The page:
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NAS heads: Gatekeepers for enterprise storage

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Global namespace option

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Not every organization has the flexibility to centralize all of its NAS head filers in one location, but many still want to give users the ability to locate and access data regardless of where it resides. Global namespace technology provides this capability. Products such as Acopia Networks' ARX6000 switch virtualizes files by gathering the meta data from the files located on different NAS heads.

The ARX6000 catalogs these files and re-presents the meta data as a common, central file system to users. When users or servers request a specific file, rather then searching the network for the correct NAS head, their file requests go to the ARX6000 which redirects requests to the appropriate NAS head. Similarly, when new files are created and saved, the ARX6000 redirects save requests to the appropriate location on a NAS head and catalogs the file names and locations for future reference.

Despite its benefits, storage administrators need to deploy this technology judiciously. For instance, users may bypass the global namespace server and create, update or delete a file on a specific NAS head. How global name servers handle and adapt to those potential pitfalls will ultimately determine the long-term adoption of this technology.

Advanced features
Advanced back-end storage features like dynamic storage allocation, volume and file system extension, and data re-striping abilities were previously found only on NAS heads supporting same vendor solutions, but they're starting to appear in heterogeneous environments. Examples include BlueArc's and NetApp's NAS heads, which give users the ability to implement these features in heterogeneous storage environments.

BlueArc's Titan SiliconServer allows users to run what-if scenarios based on policies they define. If a storage administrator likes the results, the policy can be implemented to move data across various tiers of storage. NetApp uses its SnapMirror and SnapVault applications in conjunction with products from other vendors for data movement. However, these features don't negate the need for array-specific products like Symmetrix Optimizer for EMC Symmetrix arrays or HiCommand for Hitachi Data Systems arrays that identify hot spots internally within these arrays and optimize their performance.

Thin provisioning, which gives administrators the ability to grow or shrink file systems or volumes dynamically, can help to manage files that have been centrally located on a NAS head. With the 7G release of its Data Ontap operating system, NetApp provides the ability to either expand or shrink volumes on the fly. Its FlexVol technology further complements this capability in heterogeneous storage environments by aggregating pools of disk and then striping the data across these pools, increasing read and write performance.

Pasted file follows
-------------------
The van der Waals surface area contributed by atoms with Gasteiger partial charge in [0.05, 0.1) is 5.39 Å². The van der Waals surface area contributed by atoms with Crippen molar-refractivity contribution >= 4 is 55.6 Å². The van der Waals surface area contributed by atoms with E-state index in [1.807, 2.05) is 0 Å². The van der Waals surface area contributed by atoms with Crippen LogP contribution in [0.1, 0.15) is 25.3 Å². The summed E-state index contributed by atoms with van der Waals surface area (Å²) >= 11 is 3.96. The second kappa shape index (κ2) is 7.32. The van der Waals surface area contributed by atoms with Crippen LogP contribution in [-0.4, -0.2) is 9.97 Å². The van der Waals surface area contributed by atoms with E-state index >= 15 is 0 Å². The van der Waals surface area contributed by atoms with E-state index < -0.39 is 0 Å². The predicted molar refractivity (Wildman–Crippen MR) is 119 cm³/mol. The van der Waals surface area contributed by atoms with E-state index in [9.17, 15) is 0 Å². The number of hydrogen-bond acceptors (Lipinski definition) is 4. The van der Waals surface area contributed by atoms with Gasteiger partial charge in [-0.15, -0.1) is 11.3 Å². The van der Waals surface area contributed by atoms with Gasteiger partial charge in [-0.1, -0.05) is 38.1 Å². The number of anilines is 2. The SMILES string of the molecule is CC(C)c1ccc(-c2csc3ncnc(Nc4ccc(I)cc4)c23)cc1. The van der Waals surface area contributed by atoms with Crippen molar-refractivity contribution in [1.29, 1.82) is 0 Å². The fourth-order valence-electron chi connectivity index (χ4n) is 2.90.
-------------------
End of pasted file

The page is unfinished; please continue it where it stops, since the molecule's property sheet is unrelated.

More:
Cisco Systems Inc.'s recent announcement that it will resell and support EMC's Celerra NAS services enables organizations to present their users with a single point of access to files across the enterprise using their existing Cisco network infrastructure. Marc Staimer, president of Dragon Slayer Consulting, Beaverton, OR, considers the new alliance a big win for Cisco, EMC and users. It gives Cisco a complete end-to-end solution, allowing them to offer WAFS and NAS through a single interface, and EMC gets a new channel for its NAS products similar to its deal with Dell to sell Clariion CX arrays. Most importantly, the partnership provides users with a complete end-to-end storage solution.

Global namespace
As organizations look to consolidate and centralize their NAS infrastructures, the ability for NAS heads to support a global namespace becomes more important. A global namespace partially solves the problem of each NAS head--whether it has direct- or network-attached storage--being a storage island that's unaware of the files stored on other NAS heads. A global namespace running on an existing NAS head or as a dedicated appliance gathers file system meta data from all the NAS heads it can detect, catalogs it and presents this data as a virtual interface to servers requesting files. The appliance or NAS head supporting global namespace becomes the central interface for servers requesting files, redirecting requests to the specific NAS heads hosting the requested files.

NetApp offers global namespace functionality as part of its Virtual File Manager software; EMC plans to support this functionality leveraging Microsoft's DFS and NFS 4.0. For now, EMC works with companies like NuView to provide a global namespace for its environment.

Features like global namespace, heterogeneous storage, policy management and thin provisioning that are available with some NAS head offerings give users the ability to move from an ad hoc NAS environment to a more disciplined management approach. With NAS heads now large enough to support nearly any configuration and protocols like NFS, CIFS and iSCSI, NAS/SAN convergence is becoming a reality.

This was first published in March 2005

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